I was deeply saddened by the news that Brian Walker had died on 12th July at Pinderfields Hospital in Wakefield, aged 80. I knew he was in hospital and had sent good wishes via his family, but fully expected him to make a recovery. Sadly, it was not to be and the calligraphy world has yet another great loss to bear.
I first met Brian in 1999 at a Society for Italic Handwriting event at the Art worker’s Guild in London. We got on well immediately and began to correspond with a view to improving my italic handwriting. Not long after that I became interested in Copperplate and Brian gave me great encouragement through emails, letters and phone calls. We met up at various calligraphy events and became firm friends. When I took over the group, I used to send him the Copperplate newsletter and he would send me The Spencerian Review in exchange, and we often talked about items or articles to share.
When my youngest son moved to Leeds, I started to take the opportunity to call in at Brian’s on the way to or from Leeds and enjoyed spending time with them both – Brian was always delighted to show me his latest pieces of work and original samples of Ornamental Penmanship and Italic handwriting. He was a member of the Magic Circle and took great pleasure in amazing me with one of his card tricks each time I visited. He said there were a lot of similarities with sleight of hand tricks and calligraphy. I remember he said that the lightness of touch needed for Ornamental Penmanship was like ‘the kiss of a butterfly’.
He was so proud of his three daughters Nicky, Julie and Sarah and his six grandchildren. He often told me about his trips up to Ripon in the caravan and about restoring his original classic mini.
When I called Brian to tell him that Jim Linwood had died, he was upset – he wrote a piece about Jim for the newsletter which he drafted and redrafted many times until he felt it was right. He was such a perfectionist that even his envelopes for the Exchange were written several times over – he showed me some of his rejects – only he could have detected any faults.
I am grateful to the Walker family for sending information and images to use and to everyone else who felt moved to write about Brian for this special edition newsletter. Not only was Brian a world renowned calligrapher, he was also an artist, magician, cricketer, guitarist, researcher of family history and natural remedies, a poet, a gentle man of fine character and a very proud family man.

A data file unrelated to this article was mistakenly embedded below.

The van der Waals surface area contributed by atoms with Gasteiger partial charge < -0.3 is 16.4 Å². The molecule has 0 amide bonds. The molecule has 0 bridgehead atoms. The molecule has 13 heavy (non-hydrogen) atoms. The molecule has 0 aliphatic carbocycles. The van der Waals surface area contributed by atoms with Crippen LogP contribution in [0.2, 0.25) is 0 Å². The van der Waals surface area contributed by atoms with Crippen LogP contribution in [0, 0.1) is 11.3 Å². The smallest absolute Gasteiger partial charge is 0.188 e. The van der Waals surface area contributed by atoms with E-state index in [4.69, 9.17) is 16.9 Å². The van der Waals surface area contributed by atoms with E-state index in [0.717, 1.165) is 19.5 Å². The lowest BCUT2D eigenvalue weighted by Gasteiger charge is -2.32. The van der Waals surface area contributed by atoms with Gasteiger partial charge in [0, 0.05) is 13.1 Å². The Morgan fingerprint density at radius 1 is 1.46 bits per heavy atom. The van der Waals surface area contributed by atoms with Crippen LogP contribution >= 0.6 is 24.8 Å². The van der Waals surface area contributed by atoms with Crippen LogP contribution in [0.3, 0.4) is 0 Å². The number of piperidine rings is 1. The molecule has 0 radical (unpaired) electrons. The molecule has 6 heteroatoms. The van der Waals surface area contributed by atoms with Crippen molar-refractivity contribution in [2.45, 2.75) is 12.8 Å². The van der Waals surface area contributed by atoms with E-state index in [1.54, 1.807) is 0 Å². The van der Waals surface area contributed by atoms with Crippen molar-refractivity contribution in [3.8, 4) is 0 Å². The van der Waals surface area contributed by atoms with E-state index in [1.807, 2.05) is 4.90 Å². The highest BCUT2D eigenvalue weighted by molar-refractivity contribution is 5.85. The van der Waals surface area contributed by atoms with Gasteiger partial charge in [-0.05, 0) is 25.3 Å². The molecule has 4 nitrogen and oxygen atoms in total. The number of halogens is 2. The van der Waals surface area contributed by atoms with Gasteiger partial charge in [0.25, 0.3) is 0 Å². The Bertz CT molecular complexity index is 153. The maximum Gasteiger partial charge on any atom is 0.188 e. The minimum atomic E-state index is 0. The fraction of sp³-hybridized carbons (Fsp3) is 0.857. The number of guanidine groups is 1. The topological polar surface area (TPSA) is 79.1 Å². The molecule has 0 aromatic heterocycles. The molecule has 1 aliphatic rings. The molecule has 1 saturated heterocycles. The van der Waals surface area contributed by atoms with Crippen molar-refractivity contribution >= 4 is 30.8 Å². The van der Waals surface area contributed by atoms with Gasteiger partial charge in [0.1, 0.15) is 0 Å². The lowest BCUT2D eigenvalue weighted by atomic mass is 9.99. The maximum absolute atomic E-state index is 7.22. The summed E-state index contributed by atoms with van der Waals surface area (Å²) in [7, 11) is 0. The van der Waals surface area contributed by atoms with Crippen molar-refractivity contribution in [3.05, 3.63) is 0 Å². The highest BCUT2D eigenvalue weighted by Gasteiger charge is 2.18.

I am very grateful to have known him.
Brian made many friends all over the world through his Study Group – he will be sorely missed and remembered with the greatest affection and respect.
Joy Daniels – UK
Brian was my dear friend and mentor since we met through correspondence in 2004. Although I never met him in person, I felt so close to him and was so grateful for his friendship. He would carefully and articulately speak into my work and help direct me to learn how to truly see penmanship. He was patient and kind while still being direct and straight forward with his critiques.
Our conversations were not just about art and penmanship but included family, health, travel all things Harry Potter and the world of nature. He was so very proud of his family and shared many proud moments with me. I looked forward to each email and handwritten letter. My heart is still so heavy with his passing away and I will miss him dearly. Whenever I teach, I share his words of wisdom with my students.
His teaching, his passion, his letter forms and the richness he brought to everyone who knew him will be remembered. Brian, thank you for all that you have shared with me and so many others. I will cherish the memories of our friendship and I miss you so much.
Heather Victoria Held – Canada
It was my distinct privilege to be one of Brian’s postal students. He served as my Spencerian mentor for over a year. His tutoring absolutely changed my life in pointed pen calligraphy.
His critiques were honest and direct, yet gentle. He was a giant in the calligraphy world! His name is well-respected around the world.
Every time he returned my lessons, he always included samples of his beautiful lettering. Those are now safely stored in my Brian Walker scrapbook. Brian’s work was so delicate and expressive and lovely. He continues to be such an inspiration to all of us who knew and loved him.
Ann Cobb – USA
I am so sad to hear the news of Brian Walker passing away.